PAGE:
After a rough week last week, shares of AVEO Oncology (AVEO) are up 15% at 11:52 a.m. EDT on no apparent news.

AVEO Chart

AVEO data by YCharts.

Considering there didn't seem to be a reason for AVEO to go down last week and with data expected soon, it seems investors don't want to miss the boat.

So what

One possibility for the drop is that a large shareholder decided to trim their position, requiring a lower share price to find enough buyers to fill the sale. Seeing value, shareholders have grabbed shares today.

Today's move might also been caused by a short squeeze if day-traders shorted shares last week trying to jump on the momentum of a lowering share price. When the momentum changes, the short-sellers have to buy to cover their shorts, resulting in a temporary increase in buyers that drives up the share price.

A female doctor talking to a male patient lying in a hospital bed

Image source: Getty Images.

Now what

No matter what the reason for the volatility, long-term investors should be focused on AVEO's Fotivda, a drug to treat renal cell carcinoma -- a form of kidney cancer -- which was launched in the European Union in November by partner EUSA Pharma.

For the U.S. approval of Fotivda, the next big event will come from a readout of the TIVO-3 trial expected sometime this quarter. TIVO-3 is comparing Fotivda to Bayer's Nexavar in patients with refractory advanced renal cell carcinoma. AVEO plans to combine the data from TIVO-3 with results from TIVO-1 in patients with previously untreated renal cell carcinoma to gain approval as both a first- and third-line treatment for advanced renal cell carcinoma.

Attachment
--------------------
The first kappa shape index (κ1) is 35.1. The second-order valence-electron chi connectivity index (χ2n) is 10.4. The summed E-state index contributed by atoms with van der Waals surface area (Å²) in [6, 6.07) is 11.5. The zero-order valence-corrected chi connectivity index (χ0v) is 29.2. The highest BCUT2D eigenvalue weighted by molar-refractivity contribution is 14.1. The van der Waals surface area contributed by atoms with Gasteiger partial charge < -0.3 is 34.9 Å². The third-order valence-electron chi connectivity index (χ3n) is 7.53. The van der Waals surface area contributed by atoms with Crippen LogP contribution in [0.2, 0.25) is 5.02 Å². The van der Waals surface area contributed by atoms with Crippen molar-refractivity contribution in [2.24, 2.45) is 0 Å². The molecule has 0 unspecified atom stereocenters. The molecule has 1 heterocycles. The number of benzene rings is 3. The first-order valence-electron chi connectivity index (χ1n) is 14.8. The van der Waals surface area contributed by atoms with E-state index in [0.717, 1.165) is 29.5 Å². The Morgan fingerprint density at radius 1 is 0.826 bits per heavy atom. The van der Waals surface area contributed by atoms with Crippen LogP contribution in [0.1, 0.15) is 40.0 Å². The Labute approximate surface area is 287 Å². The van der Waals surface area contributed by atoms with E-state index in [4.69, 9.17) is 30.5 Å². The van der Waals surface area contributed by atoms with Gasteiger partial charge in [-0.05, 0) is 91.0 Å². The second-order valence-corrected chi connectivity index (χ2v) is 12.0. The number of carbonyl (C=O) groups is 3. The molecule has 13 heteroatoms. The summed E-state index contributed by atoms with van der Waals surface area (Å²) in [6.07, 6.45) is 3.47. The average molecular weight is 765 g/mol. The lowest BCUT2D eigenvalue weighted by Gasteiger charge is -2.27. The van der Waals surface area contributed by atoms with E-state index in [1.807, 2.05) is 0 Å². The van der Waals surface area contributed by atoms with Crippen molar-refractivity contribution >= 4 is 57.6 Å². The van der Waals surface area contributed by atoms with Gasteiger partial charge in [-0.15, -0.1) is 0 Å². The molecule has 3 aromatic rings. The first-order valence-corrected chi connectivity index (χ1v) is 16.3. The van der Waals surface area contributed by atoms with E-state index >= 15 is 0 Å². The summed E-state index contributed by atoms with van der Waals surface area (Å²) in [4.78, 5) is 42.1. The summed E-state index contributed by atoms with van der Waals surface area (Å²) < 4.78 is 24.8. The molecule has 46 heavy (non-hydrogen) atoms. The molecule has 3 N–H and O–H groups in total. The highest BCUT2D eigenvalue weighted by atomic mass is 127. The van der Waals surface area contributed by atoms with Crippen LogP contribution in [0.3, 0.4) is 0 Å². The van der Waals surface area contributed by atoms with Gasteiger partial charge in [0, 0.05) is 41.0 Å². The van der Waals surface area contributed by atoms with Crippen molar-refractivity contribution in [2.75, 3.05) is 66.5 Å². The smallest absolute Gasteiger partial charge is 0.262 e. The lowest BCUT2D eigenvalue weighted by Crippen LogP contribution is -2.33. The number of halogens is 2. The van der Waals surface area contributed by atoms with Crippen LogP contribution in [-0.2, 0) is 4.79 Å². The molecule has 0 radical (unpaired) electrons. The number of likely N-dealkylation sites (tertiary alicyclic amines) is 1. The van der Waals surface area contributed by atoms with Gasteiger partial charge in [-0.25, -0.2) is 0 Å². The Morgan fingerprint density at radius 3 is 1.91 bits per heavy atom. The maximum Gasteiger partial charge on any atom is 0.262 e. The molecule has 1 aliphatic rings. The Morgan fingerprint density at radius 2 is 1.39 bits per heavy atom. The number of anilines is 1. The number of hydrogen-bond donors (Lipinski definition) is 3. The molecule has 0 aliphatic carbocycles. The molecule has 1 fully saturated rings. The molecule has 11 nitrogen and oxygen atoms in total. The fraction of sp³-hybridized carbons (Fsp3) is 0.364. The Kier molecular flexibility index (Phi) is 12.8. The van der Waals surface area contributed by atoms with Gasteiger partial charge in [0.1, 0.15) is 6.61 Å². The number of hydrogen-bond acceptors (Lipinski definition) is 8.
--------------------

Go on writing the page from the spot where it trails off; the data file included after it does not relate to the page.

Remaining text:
In October, the company told investors to expect the TIVO-3 results in the first quarter, but the estimate got pushed back to the second quarter, suggesting that patients are progressing slower than previously expected. While that could be good news, keep in mind the time frame is based on the progression of both treatment groups. It's possible that patients treated with Nexavar are the ones progressing slower than anticipated, which would make it harder to show that Fotivda is working.

Fortunately, investors won't have to wait too long to find out.